My friend took me grocery shopping last night. He’s got a tiny little beat-up convertible that he had just gotten back from the shop, it having been out of commission for a couple of months due to repairs, and as we started driving, he said, “Should we put the top down? Let’s put the top down.”
This was at around 11:00 at night, which frankly is the perfect time to go grocery shopping. Not only are there significantly less people shopping at that time, which means not having to weave through the maze of carts, but it also means that you get to drive in the dark. I don’t know what it is about night driving, but it’s awesome. I think it’s that combination of street lights and car lights against the black sky that’s just so beautiful to me — I love nature, but I also love city lights.
And the open roof made the experience that much more enjoyable. As we drove along, I was struck by this feeling of contentment. I can totally see why dogs love sticking their head out the window — if it’s a nice day, that breeze feels so good.
Normally, though, I think I’d be so distracted by the events of everyday life to really enjoy it — too many appointments and checklists to attend to.
This is one of those weird moments where I’m deeply envious of dogs. Dogs will stick their head out the window, and think of nothing else but hanging their tongue out to catch the wind. No worries, no planning for the future, just sheer excitement as the wind rushes past you. I want to be able to do that.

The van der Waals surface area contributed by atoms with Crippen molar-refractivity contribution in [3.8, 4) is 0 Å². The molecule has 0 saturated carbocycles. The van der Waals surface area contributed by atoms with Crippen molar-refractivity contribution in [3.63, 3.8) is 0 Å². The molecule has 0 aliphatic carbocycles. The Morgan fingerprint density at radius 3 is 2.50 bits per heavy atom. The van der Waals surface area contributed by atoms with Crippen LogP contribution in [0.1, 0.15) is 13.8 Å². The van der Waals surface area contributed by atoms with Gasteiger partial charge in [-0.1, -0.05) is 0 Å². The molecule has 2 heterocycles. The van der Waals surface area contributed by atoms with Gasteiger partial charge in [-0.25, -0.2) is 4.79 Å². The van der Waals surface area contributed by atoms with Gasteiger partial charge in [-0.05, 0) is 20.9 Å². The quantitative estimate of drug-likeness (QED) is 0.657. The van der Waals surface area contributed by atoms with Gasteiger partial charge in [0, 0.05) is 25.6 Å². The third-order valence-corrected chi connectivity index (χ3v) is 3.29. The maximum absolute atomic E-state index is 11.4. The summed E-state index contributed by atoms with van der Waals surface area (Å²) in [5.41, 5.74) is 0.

See, dogs know how to sit in a moment and enjoy life as it comes, because they don’t have responsibilities. Humans, on the other hand, constantly allow their responsibilities to get in the way. That is a distinctly human quality: we’re always stressing about making deadlines or worrying about an interaction that we had the other day. Humans dwell.
But that’s not always a bad thing. Sure, we load our plates up with responsibility, but the reason we do that is because we have ambition — another distinctly human quality. If I decide that I want to write a book, and really set myself to the task, the prospect of getting published will motivate me to trudge my way through the work. We dwell on dreams, and if we dwell enough, and care enough, at some point this will stir us into action. This is a fantastic thing.
But there’s got to be a way to dwell and notice our surroundings at the same time. There’s got to be a way to tie the pursuit of our dreams in with the enjoyment and contentment of the here and now. Being present takes conscious effort, but I think it’s an important effort to take. Because honestly, dreams are great, but what would life be like if we didn’t slow down for just one minute and breathe in the air, and think, Damn, today’s a nice day?
I think I tend to dream more than I allow myself to be present. Ironically, sometimes the way I endeavour to remedy this is by turning it into an ambition — I’ll make checklists to remind myself to ingest my surroundings — preparation to step out of the dream and remember what it’s like to be alive. Here’s my current checklist: Get up early so I won’t have to rush. Really look at the things I see on the street as I walk to work. Realize the things that make me smile, as I experience them — not later. Remember to ask my friends what’s going on in their lives. And make friends with more people who own convertibles.